Sunday, May 5, 2013

MACCDC 2013, A Blue Teamer's Lessons Learned: Part 4 - Game Time


This is the fourth part of a series of blog posts I'm writing to relate the various things I learned from getting to experience the glory that is MACCDC.  Here is the table of contents:





#4 - Game Time


Game Time


1) Make the most of your time.  This can be construed multiple ways, but if team members don't have access to the machines as expected, immediately start finding an alternate path.  Familiarize yourself with the scorebot gui to locate flags and injects.  If you're waiting for an answer on something, try to multi-task.  There ideally should never be a time where someone is sitting and doing absolutely nothing.

2) Don't get over-confident.  I'm guilty of this myself.  I set down the basics on two linux boxes without setting deeper security, and they both got owned on day two.  So, no matter the standings point-wise, don't stop securing a system until the end of the competition.

3) Communication.  It's the team captain's responsibility to receive and assign injects.  At the same time, the team captain is going to be pulled in multiple directions.  Therefore, the team captain needs to effectively disseminate the injects so that the whole team can be aware of all the details.  This can be done by having the team captain log in to every machine so each team member can see the injects, or he/she can assign the injects.  If assigning injects, the approach should be the team captain asking the team for familiarity with the subject and assigning the inject to the team member with the most familiarity.  If no one knows the inject subject, then the team captain should assign it to the person with the most availability to multi-task.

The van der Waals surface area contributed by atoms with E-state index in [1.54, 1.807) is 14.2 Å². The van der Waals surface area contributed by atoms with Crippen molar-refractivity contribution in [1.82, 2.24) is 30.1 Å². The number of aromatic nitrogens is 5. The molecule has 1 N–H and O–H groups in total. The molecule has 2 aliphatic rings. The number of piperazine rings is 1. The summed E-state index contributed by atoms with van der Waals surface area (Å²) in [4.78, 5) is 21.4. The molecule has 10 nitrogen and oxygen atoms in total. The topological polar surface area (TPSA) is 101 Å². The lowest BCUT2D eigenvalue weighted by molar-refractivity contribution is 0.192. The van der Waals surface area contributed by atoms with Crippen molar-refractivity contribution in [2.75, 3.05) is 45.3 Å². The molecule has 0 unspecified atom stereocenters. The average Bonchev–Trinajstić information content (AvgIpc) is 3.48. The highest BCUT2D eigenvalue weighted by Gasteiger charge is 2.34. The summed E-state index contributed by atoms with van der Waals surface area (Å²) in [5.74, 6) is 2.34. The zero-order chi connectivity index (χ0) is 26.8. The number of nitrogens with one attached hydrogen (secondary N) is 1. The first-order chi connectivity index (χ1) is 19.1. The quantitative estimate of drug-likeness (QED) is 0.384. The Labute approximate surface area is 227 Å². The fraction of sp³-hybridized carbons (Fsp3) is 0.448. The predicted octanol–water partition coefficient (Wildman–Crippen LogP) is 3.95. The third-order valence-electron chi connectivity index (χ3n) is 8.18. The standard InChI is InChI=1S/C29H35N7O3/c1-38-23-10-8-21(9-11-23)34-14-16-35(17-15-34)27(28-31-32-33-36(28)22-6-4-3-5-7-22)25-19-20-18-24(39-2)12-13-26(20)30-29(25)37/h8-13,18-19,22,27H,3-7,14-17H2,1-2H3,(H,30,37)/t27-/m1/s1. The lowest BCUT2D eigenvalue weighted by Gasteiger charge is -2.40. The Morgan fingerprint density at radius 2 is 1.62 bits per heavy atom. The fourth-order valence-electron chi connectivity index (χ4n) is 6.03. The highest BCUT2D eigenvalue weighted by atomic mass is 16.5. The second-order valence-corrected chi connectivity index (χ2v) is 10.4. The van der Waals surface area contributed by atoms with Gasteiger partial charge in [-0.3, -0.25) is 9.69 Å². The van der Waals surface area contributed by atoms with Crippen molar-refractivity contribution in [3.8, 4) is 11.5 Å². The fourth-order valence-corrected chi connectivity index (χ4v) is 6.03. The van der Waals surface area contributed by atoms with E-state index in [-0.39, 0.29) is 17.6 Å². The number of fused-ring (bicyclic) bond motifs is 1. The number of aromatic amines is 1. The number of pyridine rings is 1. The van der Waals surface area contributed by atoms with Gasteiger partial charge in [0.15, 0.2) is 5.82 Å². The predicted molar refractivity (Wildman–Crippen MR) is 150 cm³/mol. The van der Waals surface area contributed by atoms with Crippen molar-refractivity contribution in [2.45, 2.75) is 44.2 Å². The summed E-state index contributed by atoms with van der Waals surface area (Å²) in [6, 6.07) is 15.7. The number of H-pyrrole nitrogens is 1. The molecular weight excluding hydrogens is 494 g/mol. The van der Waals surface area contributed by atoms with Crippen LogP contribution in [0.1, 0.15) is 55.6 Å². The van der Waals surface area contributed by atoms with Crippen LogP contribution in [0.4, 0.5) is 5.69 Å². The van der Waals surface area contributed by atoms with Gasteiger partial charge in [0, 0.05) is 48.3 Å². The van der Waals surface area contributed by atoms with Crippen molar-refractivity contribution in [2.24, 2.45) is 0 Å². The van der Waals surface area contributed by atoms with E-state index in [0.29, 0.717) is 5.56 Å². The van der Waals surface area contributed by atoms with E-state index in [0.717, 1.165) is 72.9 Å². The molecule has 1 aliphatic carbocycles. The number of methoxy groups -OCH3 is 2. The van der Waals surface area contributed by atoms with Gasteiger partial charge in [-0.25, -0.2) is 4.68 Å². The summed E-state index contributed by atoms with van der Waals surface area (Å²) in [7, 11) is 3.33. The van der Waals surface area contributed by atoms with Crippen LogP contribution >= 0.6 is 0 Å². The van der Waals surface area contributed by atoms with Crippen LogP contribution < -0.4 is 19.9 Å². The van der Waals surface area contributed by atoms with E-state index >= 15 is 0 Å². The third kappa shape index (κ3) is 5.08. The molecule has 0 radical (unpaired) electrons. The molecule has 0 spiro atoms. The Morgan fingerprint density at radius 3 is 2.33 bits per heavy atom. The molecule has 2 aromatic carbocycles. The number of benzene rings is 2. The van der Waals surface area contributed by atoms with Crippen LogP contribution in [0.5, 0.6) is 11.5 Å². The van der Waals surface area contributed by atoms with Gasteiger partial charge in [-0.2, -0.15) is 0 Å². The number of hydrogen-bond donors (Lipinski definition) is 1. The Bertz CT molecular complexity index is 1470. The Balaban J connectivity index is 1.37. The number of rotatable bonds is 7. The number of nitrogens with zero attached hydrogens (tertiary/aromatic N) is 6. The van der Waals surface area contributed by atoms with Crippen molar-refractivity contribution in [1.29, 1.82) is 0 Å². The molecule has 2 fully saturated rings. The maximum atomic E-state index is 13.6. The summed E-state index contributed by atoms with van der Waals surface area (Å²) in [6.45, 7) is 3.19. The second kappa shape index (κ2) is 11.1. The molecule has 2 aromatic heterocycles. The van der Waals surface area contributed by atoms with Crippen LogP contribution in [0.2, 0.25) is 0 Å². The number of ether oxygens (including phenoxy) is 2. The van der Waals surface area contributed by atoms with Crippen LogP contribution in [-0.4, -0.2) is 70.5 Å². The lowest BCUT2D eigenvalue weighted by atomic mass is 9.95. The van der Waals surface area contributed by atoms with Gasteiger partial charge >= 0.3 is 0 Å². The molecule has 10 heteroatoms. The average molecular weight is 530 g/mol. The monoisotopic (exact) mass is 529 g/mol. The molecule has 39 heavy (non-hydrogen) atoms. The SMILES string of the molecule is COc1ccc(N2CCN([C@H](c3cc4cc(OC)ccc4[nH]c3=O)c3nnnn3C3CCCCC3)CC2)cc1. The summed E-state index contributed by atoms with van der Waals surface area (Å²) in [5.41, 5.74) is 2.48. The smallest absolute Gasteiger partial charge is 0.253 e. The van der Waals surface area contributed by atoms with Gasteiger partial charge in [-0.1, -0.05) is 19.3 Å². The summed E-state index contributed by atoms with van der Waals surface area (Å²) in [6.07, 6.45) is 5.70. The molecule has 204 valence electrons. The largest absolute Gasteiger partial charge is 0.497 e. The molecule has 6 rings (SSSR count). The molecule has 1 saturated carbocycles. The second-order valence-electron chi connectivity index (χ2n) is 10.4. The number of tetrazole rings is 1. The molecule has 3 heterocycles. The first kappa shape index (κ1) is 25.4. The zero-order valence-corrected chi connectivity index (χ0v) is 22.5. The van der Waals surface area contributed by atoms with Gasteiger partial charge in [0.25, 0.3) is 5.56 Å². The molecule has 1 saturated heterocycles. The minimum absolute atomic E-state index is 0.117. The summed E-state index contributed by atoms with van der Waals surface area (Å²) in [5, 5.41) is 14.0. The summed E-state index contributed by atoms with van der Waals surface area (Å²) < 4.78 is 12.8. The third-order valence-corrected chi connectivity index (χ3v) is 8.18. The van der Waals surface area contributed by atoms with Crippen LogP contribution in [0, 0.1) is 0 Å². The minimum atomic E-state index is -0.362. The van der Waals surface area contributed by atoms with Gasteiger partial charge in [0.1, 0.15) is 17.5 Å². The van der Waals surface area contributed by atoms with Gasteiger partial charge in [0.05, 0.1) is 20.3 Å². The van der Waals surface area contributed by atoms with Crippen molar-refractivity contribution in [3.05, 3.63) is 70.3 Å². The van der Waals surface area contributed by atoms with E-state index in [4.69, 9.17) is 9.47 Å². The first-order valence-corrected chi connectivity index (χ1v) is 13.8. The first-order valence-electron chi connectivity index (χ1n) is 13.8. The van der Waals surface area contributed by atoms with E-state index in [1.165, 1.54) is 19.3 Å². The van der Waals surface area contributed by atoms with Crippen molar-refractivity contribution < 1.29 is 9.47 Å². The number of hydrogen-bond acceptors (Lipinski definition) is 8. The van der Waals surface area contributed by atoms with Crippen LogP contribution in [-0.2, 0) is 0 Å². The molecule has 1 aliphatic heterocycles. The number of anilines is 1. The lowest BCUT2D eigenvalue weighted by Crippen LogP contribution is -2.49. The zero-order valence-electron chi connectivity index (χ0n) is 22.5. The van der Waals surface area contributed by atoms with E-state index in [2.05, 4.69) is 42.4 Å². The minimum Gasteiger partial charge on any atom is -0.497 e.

3) Receiving injects.  Injects are a high scoring component of the game, so the team needs to identify all potential ways injects can be delivered.  This year that included a) email, b) phone, and c) sneakernet.  Within the first two hours of competition time, these methods should be identified and monitored.

4) Inject handling.  When team members receive an inject, those same team members may get pulled away from completing it.  If so, then the team member that was handling that inject needs to hand it off to another team member to ensure it gets completed or progress is made.  Basically, an inject should never stop being worked.  This will ensure the team receives points for completing the inject and that it will be finished in case another inject builds upon it.  When injects are received the team captain needs to identify the deadline and keep monitoring progress as time ticks down to the deadline so the inject completion does not fall by the wayside.

5) Scorebot.  Each team member needs to, at some point, open scorebot and monitor the respective services on their assigned VMs.  Identify the services with the most points scored, and try to ensure that they stay active.  If the team members do not have time, then the team captain can perform this function on the "high side" (if there is one).

And that wraps up my lessons learned from a high-level.  I hope this helps those preparing for CCDC-type competitions.  Check out Rob Fuller's presentation for more technical detail.